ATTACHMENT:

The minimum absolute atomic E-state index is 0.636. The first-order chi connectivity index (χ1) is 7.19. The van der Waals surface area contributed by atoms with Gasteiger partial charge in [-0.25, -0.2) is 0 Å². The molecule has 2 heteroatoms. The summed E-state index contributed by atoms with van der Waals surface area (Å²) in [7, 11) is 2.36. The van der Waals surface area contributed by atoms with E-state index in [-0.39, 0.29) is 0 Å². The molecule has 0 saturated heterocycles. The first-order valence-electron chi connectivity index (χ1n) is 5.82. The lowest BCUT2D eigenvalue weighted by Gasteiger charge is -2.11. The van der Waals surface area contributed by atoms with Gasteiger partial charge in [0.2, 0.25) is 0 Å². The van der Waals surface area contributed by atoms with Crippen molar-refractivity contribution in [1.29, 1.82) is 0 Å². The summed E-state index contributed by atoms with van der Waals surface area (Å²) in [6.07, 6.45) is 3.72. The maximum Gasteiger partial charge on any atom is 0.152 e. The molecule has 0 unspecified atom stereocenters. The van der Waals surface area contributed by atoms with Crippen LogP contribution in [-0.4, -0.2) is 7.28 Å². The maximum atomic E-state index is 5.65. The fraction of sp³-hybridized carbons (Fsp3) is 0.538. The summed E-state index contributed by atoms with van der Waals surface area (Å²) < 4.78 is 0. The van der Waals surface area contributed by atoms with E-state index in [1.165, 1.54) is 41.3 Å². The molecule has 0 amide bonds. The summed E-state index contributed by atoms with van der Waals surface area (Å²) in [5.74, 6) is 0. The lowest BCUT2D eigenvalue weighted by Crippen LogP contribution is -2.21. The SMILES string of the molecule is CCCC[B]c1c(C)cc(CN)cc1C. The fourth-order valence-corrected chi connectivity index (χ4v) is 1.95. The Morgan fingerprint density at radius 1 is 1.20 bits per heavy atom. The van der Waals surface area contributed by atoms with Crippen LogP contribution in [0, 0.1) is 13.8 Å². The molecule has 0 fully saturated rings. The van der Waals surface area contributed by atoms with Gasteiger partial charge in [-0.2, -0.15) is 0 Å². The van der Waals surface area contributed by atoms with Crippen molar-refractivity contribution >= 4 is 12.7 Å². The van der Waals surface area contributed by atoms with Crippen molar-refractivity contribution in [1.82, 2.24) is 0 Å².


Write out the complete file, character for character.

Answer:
The minimum absolute atomic E-state index is 0.636. The first-order chi connectivity index (χ1) is 7.19. The van der Waals surface area contributed by atoms with Gasteiger partial charge in [-0.25, -0.2) is 0 Å². The molecule has 2 heteroatoms. The summed E-state index contributed by atoms with van der Waals surface area (Å²) in [7, 11) is 2.36. The van der Waals surface area contributed by atoms with E-state index in [-0.39, 0.29) is 0 Å². The molecule has 0 saturated heterocycles. The first-order valence-electron chi connectivity index (χ1n) is 5.82. The lowest BCUT2D eigenvalue weighted by Gasteiger charge is -2.11. The van der Waals surface area contributed by atoms with Gasteiger partial charge in [0.2, 0.25) is 0 Å². The van der Waals surface area contributed by atoms with Crippen molar-refractivity contribution in [1.29, 1.82) is 0 Å². The summed E-state index contributed by atoms with van der Waals surface area (Å²) in [6.07, 6.45) is 3.72. The maximum Gasteiger partial charge on any atom is 0.152 e. The molecule has 0 unspecified atom stereocenters. The van der Waals surface area contributed by atoms with Crippen LogP contribution in [-0.4, -0.2) is 7.28 Å². The maximum atomic E-state index is 5.65. The fraction of sp³-hybridized carbons (Fsp3) is 0.538. The summed E-state index contributed by atoms with van der Waals surface area (Å²) < 4.78 is 0. The van der Waals surface area contributed by atoms with E-state index in [1.165, 1.54) is 41.3 Å². The molecule has 0 amide bonds. The summed E-state index contributed by atoms with van der Waals surface area (Å²) in [5.74, 6) is 0. The lowest BCUT2D eigenvalue weighted by Crippen LogP contribution is -2.21. The SMILES string of the molecule is CCCC[B]c1c(C)cc(CN)cc1C. The fourth-order valence-corrected chi connectivity index (χ4v) is 1.95. The Morgan fingerprint density at radius 1 is 1.20 bits per heavy atom. The van der Waals surface area contributed by atoms with Crippen LogP contribution in [0, 0.1) is 13.8 Å². The molecule has 0 fully saturated rings. The van der Waals surface area contributed by atoms with Gasteiger partial charge in [-0.2, -0.15) is 0 Å². The van der Waals surface area contributed by atoms with Crippen molar-refractivity contribution >= 4 is 12.7 Å². The van der Waals surface area contributed by atoms with Crippen molar-refractivity contribution in [1.82, 2.24) is 0 Å².